How many fruits and vegetables do I need?

October 17th, 2018

How many fruits and vegetables do I need?

Why do I need to eat fruits and vegetables?

Fruits and vegetables provide us with many health benefits and nutrients that we would not be able to get otherwise. There’s no such thing as an unhealthy fruit or vegetable! But some are more nutritious than others. In fact, there are different subcategories of vegetables based on their levels of nutrients: dark-green, starchy, red and orange, beans and peas, and other.

Black bean and corn salad

A vibrant salad bar with fresh chopped fruits and vegetables.

Fun fact: Beans and peas do double duty – they’re part of the vegetable group AND the protein group! They’re full of dietary fiber, folic acid, potassium, and protein.

Here are some of the benefits of eating a healthy diet with plenty of fruits and vegetables:

•   Can reduce your risk for heart disease, obesity, kidney stones, and type 2 diabetes
•   Some fruits and vegetables can help protect against certain cancers
•   Can lower blood pressure and decrease bone loss
•   Can reduce calorie intake and support healthy weight loss

Fruits have natural sugars, but these aren’t unhealthy. In fact, these sugars provide natural energy! Try having an apple the next time you feel sluggish – you’ll perk right up. The nutrients and natural energy help your body feel energized and motivated.

Nutrients in fruits and vegetables table

How many fruits and vegetables do I need to eat?

Like all foods, how many fruits and vegetables you need depends on your age, sex, and activity level. The easiest way to remember how much to eat is to make half your plate fruits and vegetables.

MyPlate logo

Most people should eat 1 ½ to 2 cups of fruit and 2-3 cups of vegetables each day. If you’re physically active, you may be able to eat more without eating too many calories. A cup of whole fruit, a cup of 100% fruit juice, or ½ cup of dried fruit counts as a cup of fruit. A cup of whole vegetables, a cup of vegetable juice, or 2 cups of raw leafy greens count as a cup of vegetables.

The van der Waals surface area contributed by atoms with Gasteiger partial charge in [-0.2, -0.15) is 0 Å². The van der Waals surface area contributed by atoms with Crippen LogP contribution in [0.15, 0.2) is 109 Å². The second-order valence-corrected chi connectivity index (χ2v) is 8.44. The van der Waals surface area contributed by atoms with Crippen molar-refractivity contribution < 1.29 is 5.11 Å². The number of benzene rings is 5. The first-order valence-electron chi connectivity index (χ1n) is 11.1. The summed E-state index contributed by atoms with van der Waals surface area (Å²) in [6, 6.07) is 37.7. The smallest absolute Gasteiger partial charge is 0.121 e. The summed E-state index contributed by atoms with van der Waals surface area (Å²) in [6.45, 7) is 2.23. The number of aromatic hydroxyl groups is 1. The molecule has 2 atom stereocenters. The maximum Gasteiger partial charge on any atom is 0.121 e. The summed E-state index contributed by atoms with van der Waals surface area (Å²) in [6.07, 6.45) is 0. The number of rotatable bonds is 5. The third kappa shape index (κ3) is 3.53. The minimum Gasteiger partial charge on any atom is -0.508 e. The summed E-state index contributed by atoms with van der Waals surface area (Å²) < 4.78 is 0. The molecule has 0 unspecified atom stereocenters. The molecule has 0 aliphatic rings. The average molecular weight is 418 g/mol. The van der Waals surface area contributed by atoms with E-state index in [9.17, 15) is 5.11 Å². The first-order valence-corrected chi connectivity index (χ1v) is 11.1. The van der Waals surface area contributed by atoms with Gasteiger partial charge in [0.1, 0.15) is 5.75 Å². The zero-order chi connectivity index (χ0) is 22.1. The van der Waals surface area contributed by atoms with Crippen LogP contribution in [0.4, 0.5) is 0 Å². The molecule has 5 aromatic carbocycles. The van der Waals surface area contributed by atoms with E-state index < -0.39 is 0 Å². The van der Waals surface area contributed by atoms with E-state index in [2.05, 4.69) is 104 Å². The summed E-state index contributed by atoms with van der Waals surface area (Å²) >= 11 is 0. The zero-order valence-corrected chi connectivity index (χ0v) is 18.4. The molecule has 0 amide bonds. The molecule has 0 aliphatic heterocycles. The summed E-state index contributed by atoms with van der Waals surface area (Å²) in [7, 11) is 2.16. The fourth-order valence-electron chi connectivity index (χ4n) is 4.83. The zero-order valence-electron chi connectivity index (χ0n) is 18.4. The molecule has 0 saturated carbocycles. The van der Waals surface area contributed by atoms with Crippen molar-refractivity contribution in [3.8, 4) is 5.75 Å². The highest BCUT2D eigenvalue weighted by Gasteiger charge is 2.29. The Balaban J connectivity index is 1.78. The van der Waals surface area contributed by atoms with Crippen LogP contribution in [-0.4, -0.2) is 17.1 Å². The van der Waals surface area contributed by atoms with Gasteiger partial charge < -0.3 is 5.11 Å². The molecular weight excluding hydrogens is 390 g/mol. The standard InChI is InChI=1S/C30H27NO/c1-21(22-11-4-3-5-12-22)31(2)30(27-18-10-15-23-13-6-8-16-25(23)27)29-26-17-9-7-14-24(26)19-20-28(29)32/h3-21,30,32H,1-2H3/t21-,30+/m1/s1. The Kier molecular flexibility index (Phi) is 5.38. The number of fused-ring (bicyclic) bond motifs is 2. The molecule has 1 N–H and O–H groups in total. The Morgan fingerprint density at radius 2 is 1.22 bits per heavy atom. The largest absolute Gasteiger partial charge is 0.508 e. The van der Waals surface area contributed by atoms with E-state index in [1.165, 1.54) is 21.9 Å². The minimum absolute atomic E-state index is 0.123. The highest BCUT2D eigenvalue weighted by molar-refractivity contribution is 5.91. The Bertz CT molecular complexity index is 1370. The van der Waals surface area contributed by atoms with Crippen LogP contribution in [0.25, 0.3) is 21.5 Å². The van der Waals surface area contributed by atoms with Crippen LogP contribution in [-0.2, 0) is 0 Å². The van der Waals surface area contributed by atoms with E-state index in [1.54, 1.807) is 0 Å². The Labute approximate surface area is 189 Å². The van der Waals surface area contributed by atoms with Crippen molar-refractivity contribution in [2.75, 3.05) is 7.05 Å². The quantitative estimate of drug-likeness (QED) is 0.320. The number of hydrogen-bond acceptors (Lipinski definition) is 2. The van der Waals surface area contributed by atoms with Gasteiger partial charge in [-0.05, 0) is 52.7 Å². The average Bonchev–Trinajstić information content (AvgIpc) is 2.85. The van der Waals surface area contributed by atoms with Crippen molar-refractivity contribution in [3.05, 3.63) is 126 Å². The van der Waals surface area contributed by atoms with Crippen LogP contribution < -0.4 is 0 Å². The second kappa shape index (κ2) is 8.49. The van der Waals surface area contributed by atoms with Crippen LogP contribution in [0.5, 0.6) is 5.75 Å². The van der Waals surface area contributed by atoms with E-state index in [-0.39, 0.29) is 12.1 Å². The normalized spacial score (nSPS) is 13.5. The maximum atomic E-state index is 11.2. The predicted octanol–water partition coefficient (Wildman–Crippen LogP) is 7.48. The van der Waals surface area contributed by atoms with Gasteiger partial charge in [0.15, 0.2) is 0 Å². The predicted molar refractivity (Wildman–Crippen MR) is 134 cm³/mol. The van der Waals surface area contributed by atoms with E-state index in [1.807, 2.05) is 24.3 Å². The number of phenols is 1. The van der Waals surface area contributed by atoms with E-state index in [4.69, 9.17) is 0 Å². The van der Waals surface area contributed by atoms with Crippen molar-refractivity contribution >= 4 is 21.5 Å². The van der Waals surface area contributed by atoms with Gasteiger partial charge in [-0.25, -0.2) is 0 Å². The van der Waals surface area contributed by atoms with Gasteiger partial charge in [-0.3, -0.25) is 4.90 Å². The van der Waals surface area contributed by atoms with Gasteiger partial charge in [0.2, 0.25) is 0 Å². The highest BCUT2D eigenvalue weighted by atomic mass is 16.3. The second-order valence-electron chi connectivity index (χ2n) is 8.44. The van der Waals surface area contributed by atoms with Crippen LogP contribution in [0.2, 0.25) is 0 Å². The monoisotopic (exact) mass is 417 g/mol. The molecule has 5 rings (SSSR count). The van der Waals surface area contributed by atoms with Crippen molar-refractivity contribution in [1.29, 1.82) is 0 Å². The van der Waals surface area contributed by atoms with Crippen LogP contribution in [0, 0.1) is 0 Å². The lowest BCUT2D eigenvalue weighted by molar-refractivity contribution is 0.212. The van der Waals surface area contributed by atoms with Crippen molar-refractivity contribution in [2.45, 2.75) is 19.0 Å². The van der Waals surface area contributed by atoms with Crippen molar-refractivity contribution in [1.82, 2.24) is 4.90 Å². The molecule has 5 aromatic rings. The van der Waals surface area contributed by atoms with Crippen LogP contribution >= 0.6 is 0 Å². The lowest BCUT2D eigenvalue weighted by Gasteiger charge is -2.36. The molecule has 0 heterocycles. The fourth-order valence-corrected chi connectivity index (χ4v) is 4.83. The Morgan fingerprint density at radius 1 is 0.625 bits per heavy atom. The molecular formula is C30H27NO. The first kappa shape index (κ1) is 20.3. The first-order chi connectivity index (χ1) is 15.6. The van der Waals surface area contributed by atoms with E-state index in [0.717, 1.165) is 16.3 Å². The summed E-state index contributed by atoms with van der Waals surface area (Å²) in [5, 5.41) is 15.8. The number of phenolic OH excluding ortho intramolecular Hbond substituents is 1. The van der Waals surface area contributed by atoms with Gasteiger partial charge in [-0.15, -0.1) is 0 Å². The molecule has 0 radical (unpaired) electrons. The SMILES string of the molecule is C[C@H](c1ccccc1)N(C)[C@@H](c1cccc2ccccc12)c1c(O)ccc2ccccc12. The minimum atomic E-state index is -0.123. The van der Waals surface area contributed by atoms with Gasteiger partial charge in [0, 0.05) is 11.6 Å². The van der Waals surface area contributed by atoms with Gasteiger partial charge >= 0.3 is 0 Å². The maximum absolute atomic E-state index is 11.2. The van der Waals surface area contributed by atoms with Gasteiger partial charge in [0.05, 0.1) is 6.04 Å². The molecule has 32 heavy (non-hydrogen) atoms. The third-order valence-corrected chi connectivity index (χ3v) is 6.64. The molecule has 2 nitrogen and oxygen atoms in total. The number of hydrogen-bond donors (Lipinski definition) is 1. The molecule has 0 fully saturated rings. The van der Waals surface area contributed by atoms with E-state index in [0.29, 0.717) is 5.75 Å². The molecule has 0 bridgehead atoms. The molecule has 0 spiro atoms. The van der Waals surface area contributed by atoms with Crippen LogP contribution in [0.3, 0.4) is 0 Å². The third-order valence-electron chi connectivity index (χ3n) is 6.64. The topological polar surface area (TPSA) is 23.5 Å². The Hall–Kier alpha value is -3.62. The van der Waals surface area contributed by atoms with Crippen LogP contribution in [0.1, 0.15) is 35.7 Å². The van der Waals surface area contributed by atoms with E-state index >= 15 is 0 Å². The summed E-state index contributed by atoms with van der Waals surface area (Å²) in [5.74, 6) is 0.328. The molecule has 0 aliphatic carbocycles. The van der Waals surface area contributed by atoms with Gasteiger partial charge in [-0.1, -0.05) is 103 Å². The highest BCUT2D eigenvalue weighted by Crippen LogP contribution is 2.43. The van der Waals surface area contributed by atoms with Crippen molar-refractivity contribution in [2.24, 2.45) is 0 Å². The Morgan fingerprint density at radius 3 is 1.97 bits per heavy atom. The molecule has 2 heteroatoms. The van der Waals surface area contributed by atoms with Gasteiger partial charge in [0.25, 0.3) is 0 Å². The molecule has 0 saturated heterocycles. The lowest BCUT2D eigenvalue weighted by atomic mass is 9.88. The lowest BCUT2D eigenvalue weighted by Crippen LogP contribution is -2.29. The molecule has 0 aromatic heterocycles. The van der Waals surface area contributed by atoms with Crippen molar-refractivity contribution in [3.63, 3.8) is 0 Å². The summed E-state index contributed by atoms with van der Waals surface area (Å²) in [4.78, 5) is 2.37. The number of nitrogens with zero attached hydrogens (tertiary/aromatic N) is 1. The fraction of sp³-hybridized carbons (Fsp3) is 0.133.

Daily fruit table by age

While 4 ounces of juice counts as a serving of fruits and vegetables, it’s important to pay attention to the nutrition label to make sure the juice is actually healthy. Many fruit juices have added sugars, while vegetable juices can have added sodium. Some aren’t even all juice – look for labels that say 100% juice. Canned vegetables, including soups, can also have hidden sodium, so check the label for reduced sodium, low sodium, or no salt added.

Daily vegetable table by age

It’s best to mostly eat whole fruits and vegetables, which have the most nutrients. Fruit and vegetable juice doesn’t provide the fiber your body needs. Whole fruits and vegetables can be cooked or raw, chopped or mashed, and fresh, frozen, or canned. They all have nutritious fiber benefits!

Fun fact: Lettuce is the only vegetable that’s never sold frozen or canned – only fresh!

Tips for eating more fruits and vegetables:

•   Keep whole fruits, such as apples, oranges, and tomatoes, on the counter where they’re easy to see and grab for a snack.
•   Chop and refrigerate fruits and vegetables ahead of time so they’re easy to add to your meals.
•   Make yummy, healthy dips using low-fat Greek yogurt or avocado.
•   Keep frozen, canned, or dried fruits on hand for when you run out of fresh fruits.
•   Keep frozen or canned vegetables to toss into other dishes.
•   Buy fresh fruits and vegetables when they’re in season, when they’re more likely to taste better.
•   Eat the rainbow! For example, red tomatoes, orange carrots, yellow bell peppers, green spinach, blueberries, and purple cabbage.

Add fruits and vegetables to meals you already love:

•   Add berries or sliced bananas to yogurt, cereal, or oatmeal in the morning. Top on pancakes on the weekend!
•   Add frozen broccoli or peas to your next casserole.
•   Put some peppers or even peaches on the grill next time you’re making burgers.
•   Make a vegetarian chili with beans, corn, and hearty lentils.
•   Add zucchini, carrots, and mushrooms to your pasta sauce.
•   Stuff bell peppers with black beans and quinoa for a high protein dinner.
•   Spread peanut butter on apple slices for an afternoon snack.
•   Freeze berries in 100% fruit juice for a cool dessert.
•   Blend a mix of fruits (such as bananas and berries) and vegetables (such as kale or spinach) in a smoothie!